Given a Galois extension of number fields L/K, the Chebotarev Density Theorem asserts that, away from ramified primes, Frobenius automorphisms equidistribute in the set of conjugacy classes of Gal(L/K). In this talk we report on joint work with D. Fiorilli in which we study the variations of the error term in Chebotarev's Theorem as L/K runs over certain families of extensions. We shall explain some consequences of this analysis: regarding first “Linnik type problems” on the least prime ideal in a given Frobenius set, and second, the existence of unconditional “Chebyshev biases” in the context of number fields. Time permitting we will mention joint work with R. de La Bretèche and D. Fiorilli in which we go one step further and study moments of the distribution of Frobenius automorphisms.

Feb, 23: Adversarial training through the lens of optimal transport
Speaker: Nicolas Garcia Trillos
Abstract:

Modern machine learning methods, in particular deep learning approaches, have enjoyed unparalleled success in a variety of challenging application fields like image recognition, medical image reconstruction, and natural language processing. While a vast majority of previous research in machine learning mainly focused on constructing and understanding models with high predictive power, consensus has emerged that other properties like stability and robustness of models are of equal importance and in many applications are essential. This has motivated researchers to investigate the problem of adversarial training —or how to make models robust to adversarial attacks— but despite the development of several computational strategies for adversarial training and some theoretical development in the broader distributionally robust optimization literature, there are still several theoretical questions about it that remain relatively unexplored. In this talk, I will take an analytical perspective on the adversarial robustness problem and explore two questions: 1) Can we use analytical tools to find lower bounds for adversarial robustness problems?, and 2) How do we use modern tools from analysis and geometry to solve adversarial robustness problems? In this talk I will showcase how ideas from optimal transport theory can provide answers to these questions.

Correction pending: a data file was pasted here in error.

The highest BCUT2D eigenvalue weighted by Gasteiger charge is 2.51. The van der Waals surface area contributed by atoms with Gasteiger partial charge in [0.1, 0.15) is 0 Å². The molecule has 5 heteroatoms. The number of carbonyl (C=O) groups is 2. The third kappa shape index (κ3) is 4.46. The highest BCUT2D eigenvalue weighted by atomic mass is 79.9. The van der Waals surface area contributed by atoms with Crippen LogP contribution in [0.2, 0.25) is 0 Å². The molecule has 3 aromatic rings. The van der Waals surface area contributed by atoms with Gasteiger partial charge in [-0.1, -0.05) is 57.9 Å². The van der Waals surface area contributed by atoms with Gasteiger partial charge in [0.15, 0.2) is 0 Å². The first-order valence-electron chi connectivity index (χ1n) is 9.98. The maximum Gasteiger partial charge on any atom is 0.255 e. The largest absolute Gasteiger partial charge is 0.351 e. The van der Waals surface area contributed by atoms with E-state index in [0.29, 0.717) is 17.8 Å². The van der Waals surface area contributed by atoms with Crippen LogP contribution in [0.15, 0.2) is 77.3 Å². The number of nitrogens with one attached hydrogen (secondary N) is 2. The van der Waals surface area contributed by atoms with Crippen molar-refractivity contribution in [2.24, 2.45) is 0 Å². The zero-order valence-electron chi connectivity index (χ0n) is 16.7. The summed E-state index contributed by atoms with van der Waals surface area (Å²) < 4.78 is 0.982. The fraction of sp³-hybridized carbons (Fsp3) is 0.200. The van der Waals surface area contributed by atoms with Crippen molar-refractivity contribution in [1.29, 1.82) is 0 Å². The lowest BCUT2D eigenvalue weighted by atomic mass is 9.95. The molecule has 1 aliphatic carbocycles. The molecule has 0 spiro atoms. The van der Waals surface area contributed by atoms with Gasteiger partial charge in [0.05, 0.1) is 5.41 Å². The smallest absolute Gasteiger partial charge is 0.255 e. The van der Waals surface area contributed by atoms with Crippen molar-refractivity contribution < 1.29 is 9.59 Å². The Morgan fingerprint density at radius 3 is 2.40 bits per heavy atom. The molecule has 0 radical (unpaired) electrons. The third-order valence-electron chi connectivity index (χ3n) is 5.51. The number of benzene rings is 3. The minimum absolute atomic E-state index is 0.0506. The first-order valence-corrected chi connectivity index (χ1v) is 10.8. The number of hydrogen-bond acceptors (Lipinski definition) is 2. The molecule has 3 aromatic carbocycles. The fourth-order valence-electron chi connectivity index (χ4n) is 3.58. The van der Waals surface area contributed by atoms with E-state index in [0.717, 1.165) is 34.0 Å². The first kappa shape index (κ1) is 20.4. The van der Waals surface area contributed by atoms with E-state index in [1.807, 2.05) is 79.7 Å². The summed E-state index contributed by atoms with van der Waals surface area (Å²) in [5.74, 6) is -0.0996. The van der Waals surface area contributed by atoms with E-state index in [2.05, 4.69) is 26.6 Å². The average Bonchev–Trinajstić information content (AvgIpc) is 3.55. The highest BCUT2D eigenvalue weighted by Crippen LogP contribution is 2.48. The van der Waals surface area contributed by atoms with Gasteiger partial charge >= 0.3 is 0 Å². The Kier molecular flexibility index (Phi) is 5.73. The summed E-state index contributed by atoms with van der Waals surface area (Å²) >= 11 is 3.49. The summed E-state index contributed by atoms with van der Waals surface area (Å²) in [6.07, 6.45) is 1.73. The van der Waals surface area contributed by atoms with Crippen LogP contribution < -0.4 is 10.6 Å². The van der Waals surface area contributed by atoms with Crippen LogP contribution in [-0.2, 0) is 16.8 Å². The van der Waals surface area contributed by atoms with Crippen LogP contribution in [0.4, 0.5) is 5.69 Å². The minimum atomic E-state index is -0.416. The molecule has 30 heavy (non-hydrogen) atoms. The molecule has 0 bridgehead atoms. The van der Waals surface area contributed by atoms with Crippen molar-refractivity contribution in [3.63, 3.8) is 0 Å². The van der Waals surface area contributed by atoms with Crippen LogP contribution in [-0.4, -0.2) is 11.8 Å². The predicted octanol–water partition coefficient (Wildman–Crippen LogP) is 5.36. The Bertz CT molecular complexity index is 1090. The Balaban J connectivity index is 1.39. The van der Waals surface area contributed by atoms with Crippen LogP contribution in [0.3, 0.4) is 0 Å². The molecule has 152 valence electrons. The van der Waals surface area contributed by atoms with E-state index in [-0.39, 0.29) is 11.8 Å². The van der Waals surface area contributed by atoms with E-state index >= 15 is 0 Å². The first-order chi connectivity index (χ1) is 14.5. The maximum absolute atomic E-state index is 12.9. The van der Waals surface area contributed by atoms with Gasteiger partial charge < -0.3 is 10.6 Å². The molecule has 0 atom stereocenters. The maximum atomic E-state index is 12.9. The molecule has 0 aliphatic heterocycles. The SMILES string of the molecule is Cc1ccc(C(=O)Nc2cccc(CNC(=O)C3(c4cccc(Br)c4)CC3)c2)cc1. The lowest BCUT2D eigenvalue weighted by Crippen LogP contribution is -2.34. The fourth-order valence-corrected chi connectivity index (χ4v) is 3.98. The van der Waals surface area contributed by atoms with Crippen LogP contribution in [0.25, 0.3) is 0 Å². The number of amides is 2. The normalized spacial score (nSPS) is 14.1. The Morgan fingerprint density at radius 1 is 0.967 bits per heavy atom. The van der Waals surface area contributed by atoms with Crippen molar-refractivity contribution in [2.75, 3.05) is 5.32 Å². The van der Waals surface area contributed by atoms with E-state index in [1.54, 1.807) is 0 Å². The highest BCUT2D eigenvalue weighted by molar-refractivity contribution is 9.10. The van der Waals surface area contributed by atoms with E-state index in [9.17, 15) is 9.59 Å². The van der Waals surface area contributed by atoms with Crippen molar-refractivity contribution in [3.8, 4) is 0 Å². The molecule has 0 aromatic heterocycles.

This talk is based on joint works with Camilo Andrés García Trillos, Matt Jacobs, and Jakwang Kim.

Feb, 22: Total Variation Flow on metric measure spaces
Speaker: Cintia Pacchiano (UAlberta)
Abstract:

In this project, we discuss some fine properties and the existence of variational solutions to the Total Variation Flow. Instead of the classical Euclidean setting, we intend to work mostly in the general setting of metric measure spaces.

During the past two decades, a theory of Sobolev functions and BV functions has been developed in this abstract setting. A central motivation for developing such a theory has been the desire to unify the assumptions and methods employed in various specific spaces, such as weighted Euclidean spaces, Riemannian manifolds, Heisenberg groups, graphs, etc.

The Total Variation Flow can be understood as the process of diminishing the total variation using the gradient descent method. This idea can be reformulated using variational solutions, and it gives rise to a definition of parabolic minimizers. The approach’s advantages using a minimization formulation include much better convergence and stability properties. This is essential as the solutions naturally lie only in the space of BV functions.

More details on the abstract are available here: https://www.pims.math.ca/scientific-event/230222-tppfscp

Abstract: